So as I mentioned in the introduction, the first pattern I’m going to look at is known as ‘Autonomous View’. Of all the patterns I’ll cover, this one is likely to be the most familiar to Flex developers. Although Martin Fowler coined the name, the idea behind the Autonomous View pattern has been around for quite some time. For the Flex framework, the Autonomous View represents the de facto architectural pattern. If you’re building your first Flex application, you’ll probably be following the Autonomous View pattern without even knowing it.
- State is in the view
- Logic is in the view
- That’s about it…
An Autonomous View architecture is one in which the presentation logic is implemented directly in the view. Autonomous Views effectively manage their own state and interact with each other where necessary.
The vision at the core of the Autonomous View pattern is one of smart reusable components glued together to form a hierarchy of composite views. In extreme cases, business logic and interactions with remote-services are also implemented directly in the views. But many Autonomous View architectures do attempt some extraction of this kind of logic into separate classes for use by multiple views.
I think this pattern is attractive because of its simplicity. As I’ve mentioned previously, an absolute Flex beginner is most likely to follow the Autonomous View pattern without knowing it. Many of the examples in the Flex documentation also follow the Autonomous View pattern.
Difficult to unit test
Fowler discusses the difficulties with unit testing Autonomous Views, but he isn’t talking specifically about Flex. I can see a few possible problems with unit testing views implemented in this way:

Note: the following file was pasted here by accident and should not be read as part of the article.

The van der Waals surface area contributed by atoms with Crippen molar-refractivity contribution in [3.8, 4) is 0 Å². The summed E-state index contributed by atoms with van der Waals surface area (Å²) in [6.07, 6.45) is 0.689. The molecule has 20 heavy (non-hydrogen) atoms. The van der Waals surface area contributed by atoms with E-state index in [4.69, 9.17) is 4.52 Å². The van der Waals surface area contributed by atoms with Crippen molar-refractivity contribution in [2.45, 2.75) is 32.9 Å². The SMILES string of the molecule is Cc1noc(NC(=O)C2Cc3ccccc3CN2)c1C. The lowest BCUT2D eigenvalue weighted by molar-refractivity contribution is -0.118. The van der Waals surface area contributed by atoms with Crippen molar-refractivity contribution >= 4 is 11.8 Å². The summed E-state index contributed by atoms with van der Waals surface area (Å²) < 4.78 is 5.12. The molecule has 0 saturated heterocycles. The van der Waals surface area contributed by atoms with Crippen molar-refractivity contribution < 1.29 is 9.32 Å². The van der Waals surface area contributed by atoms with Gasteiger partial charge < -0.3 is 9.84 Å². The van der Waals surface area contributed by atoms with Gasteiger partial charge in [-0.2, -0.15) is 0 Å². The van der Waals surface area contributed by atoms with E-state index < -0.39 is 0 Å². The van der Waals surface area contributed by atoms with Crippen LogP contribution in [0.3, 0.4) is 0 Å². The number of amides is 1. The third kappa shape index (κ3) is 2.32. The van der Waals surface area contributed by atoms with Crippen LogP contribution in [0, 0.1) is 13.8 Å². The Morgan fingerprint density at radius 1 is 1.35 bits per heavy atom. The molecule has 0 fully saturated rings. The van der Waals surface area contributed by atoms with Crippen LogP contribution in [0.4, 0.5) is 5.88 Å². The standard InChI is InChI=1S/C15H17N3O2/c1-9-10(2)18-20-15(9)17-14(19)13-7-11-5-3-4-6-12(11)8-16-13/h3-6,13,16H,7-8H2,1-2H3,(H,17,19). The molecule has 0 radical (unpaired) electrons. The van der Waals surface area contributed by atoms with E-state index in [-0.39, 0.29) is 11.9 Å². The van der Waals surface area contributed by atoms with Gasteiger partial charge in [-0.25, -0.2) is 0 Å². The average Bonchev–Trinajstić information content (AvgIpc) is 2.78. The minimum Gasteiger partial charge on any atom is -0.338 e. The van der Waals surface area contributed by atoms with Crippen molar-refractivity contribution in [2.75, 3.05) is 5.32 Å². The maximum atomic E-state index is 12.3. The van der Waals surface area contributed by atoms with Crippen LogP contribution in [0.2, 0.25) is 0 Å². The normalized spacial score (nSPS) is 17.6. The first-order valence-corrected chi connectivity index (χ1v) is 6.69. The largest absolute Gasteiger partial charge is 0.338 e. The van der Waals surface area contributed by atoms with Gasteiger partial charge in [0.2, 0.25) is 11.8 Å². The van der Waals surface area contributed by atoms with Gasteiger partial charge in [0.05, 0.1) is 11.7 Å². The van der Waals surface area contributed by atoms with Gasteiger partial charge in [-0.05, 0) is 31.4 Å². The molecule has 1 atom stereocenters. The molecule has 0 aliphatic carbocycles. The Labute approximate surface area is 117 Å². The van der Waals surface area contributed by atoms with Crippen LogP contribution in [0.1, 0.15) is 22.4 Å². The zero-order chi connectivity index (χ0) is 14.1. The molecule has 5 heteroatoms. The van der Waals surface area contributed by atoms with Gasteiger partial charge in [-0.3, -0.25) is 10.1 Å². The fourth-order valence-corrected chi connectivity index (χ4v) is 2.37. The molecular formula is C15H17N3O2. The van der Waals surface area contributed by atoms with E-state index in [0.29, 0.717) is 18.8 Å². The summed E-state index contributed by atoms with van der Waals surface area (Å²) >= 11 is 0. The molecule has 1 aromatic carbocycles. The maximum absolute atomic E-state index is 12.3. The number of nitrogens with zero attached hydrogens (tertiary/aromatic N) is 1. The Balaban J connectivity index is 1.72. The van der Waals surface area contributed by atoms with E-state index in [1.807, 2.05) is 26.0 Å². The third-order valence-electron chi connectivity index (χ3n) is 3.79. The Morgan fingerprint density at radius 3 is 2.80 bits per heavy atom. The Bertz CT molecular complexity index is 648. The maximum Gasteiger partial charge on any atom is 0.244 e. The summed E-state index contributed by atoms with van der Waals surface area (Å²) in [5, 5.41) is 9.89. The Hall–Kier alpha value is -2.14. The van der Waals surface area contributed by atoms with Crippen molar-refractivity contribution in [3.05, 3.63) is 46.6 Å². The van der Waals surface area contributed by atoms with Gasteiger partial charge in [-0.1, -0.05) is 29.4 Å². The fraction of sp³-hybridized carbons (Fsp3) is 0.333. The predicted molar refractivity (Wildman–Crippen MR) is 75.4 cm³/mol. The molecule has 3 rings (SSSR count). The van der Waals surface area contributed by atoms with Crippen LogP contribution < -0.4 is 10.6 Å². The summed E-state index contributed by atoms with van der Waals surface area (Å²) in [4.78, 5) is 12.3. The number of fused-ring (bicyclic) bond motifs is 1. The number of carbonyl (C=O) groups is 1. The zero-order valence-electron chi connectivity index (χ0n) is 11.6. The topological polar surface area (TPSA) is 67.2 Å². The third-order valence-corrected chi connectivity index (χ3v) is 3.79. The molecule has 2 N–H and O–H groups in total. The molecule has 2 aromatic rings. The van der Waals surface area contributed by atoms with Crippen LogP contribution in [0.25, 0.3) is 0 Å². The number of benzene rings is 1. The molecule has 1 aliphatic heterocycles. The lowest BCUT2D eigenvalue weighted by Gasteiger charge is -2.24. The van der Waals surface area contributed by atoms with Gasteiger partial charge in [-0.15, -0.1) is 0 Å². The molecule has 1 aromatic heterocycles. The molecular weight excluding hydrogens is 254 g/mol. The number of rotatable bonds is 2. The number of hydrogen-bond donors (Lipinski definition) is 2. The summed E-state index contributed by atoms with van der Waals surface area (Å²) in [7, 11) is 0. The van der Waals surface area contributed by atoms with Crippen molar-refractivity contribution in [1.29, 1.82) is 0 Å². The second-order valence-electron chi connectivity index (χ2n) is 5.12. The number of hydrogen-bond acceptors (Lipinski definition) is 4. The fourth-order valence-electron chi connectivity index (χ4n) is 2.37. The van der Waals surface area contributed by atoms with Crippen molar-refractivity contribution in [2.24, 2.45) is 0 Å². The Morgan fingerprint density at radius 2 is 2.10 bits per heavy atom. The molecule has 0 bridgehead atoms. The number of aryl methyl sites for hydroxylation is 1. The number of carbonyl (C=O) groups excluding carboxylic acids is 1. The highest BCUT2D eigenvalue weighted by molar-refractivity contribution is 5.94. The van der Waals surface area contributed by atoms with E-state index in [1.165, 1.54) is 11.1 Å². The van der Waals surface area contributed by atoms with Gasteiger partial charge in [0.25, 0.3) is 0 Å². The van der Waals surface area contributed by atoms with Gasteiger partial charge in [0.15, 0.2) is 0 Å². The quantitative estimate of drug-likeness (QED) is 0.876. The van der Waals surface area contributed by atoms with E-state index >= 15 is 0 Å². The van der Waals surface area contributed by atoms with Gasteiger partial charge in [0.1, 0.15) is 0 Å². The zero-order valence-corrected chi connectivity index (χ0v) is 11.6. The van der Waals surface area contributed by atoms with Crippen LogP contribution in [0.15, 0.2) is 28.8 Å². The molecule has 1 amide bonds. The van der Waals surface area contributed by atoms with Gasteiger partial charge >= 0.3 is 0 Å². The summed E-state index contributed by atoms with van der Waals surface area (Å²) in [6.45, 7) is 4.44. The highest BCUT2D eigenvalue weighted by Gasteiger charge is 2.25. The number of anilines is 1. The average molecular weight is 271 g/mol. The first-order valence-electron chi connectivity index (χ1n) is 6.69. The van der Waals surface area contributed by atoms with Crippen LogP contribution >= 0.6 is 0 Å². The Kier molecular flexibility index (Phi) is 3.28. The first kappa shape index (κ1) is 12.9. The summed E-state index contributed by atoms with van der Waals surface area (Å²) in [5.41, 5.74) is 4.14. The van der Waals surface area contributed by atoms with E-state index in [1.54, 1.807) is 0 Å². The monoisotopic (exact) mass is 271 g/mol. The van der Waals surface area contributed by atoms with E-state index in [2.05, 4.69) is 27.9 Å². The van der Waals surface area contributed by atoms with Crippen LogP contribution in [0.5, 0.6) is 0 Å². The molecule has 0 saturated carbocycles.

- Common unit testing techniques such as mock objects, dependency injection and factory methods are not catered for by MXML. The use of these strategies to facilitate unit testing is likely to undermine the convenience of MXML for creating composite views.
- Use of Flex ‘manager’ classes such as the pop-up manager will cause some undesirable behaviour when running unit tests.
- Some events can only be triggered by user interaction.
- The use of features such as effects and states may complicate the writing of unit tests.
As I mentioned in the introduction, I’m not looking specifically at unit testing for this series. It is an important subject and requires a great deal more investigation, so I hope I can look more closely at the topic in the future.
Poor separation of concerns
Typically a composite view will be a sub-class of one of the container components. In most applications, it is likely that different views will sub-class different layout containers, and some will extend navigators and other Flex controls.
So the views within an application do not share a common base-class, or at least not one that the developer can easily change. Take a look back at my list of presentation concerns and you will see that ‘layout’ is but one of many. Placing the layout concern at the centre of your application’s class hierarchy may limit your refactoring options when you come to implement other equally significant features. The inability to refactor common presentation functionality into base classes is likely to result in code duplication and behavioural inconsistencies.
The example application demonstrates my take on the Autonomous View pattern. I’ve included some developer notes and even a class diagram (don’t get too excited). These can be accessed by right-clicking on the application and viewing the source.
The Autonomous View pattern is one of the simplest presentation patterns and arguably the most mainstream in the Flex community. But on larger applications with multi-faceted presentation concerns, the line between simplicity and naivety does begin to blur. Many of the other presentation patterns I’m going to look at aim to address the limitations of the Autonomous View approach.
Next up: Supervising Presenter.